While such suggestions are admirable, they are of little significance in comparison to the absolute cover that the law has given to all review of medical care by and within hospitals. Every state in the U.S. has a statute that provides near absolute immunity from discovery of any investigation or review of medical care that is provided in all 6,000 hospitals in the U.S. In California, Evidence Code Section 1157 states that neither the proceedings nor the records of organized committees of medical staffs in hospitals “having the responsibility of evaluation and improvement of the quality of care rendered in the hospital” shall be subject to discovery. This legal immunity has both justified and encouraged the code of silence that exists in all hospitals and which Makary eloquently describes in his book and the articles in the Wall Street Journal and Newsweek. From their earliest days in training, both doctors and nurses are taught to not discuss or even question medical mistakes that they know occur every day in hospitals. The legal immunity given to organized committees of the medical staff has been extended by attorneys defending doctors and hospitals to include any discussion after an event that might be subject to a review in a committee setting. Even the fact of such a committee review is always blocked during discovery, lest any creak in the “black box” of legal immunity might be interpreted by a court to waive such immunity. It is similar to the witness who refuses to give his name to a congressional investigation because answering any question might be interpreted as a waiver of their Fifth Amendment right against self-incrimination.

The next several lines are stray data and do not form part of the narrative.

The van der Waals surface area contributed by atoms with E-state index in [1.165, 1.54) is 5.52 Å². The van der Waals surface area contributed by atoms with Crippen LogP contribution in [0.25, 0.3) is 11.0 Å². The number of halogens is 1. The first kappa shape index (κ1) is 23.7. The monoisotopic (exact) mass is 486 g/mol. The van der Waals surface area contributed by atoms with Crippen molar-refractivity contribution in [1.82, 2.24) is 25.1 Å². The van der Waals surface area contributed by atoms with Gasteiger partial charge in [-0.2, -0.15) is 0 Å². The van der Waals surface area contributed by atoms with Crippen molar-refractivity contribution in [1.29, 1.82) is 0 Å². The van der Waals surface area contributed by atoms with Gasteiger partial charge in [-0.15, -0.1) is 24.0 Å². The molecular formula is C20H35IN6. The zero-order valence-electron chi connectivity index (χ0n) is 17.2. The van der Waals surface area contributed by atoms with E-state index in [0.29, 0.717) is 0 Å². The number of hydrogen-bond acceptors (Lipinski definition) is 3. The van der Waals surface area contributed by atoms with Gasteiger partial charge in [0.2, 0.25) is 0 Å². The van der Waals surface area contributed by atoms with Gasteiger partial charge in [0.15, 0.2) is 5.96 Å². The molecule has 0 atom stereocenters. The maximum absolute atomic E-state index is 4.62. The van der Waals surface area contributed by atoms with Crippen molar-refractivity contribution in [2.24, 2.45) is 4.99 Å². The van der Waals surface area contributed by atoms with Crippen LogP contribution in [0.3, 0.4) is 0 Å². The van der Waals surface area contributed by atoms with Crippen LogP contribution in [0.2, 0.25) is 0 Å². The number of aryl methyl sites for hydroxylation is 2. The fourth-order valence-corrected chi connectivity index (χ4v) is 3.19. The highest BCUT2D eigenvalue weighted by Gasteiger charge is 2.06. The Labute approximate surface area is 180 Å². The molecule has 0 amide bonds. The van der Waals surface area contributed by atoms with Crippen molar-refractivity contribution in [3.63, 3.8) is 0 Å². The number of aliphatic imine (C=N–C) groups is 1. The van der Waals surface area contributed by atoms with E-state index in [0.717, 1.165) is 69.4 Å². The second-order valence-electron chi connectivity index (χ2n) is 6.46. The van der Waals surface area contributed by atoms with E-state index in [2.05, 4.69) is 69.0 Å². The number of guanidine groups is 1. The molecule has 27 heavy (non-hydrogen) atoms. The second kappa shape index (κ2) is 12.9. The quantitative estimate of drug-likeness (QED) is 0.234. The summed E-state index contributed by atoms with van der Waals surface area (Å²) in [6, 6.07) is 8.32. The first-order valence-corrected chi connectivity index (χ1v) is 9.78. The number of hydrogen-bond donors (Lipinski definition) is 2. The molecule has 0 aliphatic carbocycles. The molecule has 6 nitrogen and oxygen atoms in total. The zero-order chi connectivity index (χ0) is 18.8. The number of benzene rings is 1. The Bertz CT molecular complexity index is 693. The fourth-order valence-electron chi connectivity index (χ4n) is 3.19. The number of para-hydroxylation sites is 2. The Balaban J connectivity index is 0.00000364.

The culture of silence in hospitals, compounded by the immunity of discovery of any investigation or review of the care leading to a bad outcome, makes it harder for the victims of medical negligence to prove their case. But this culture of silence goes well beyond the small percentage of medical errors that result in medical malpractice claims.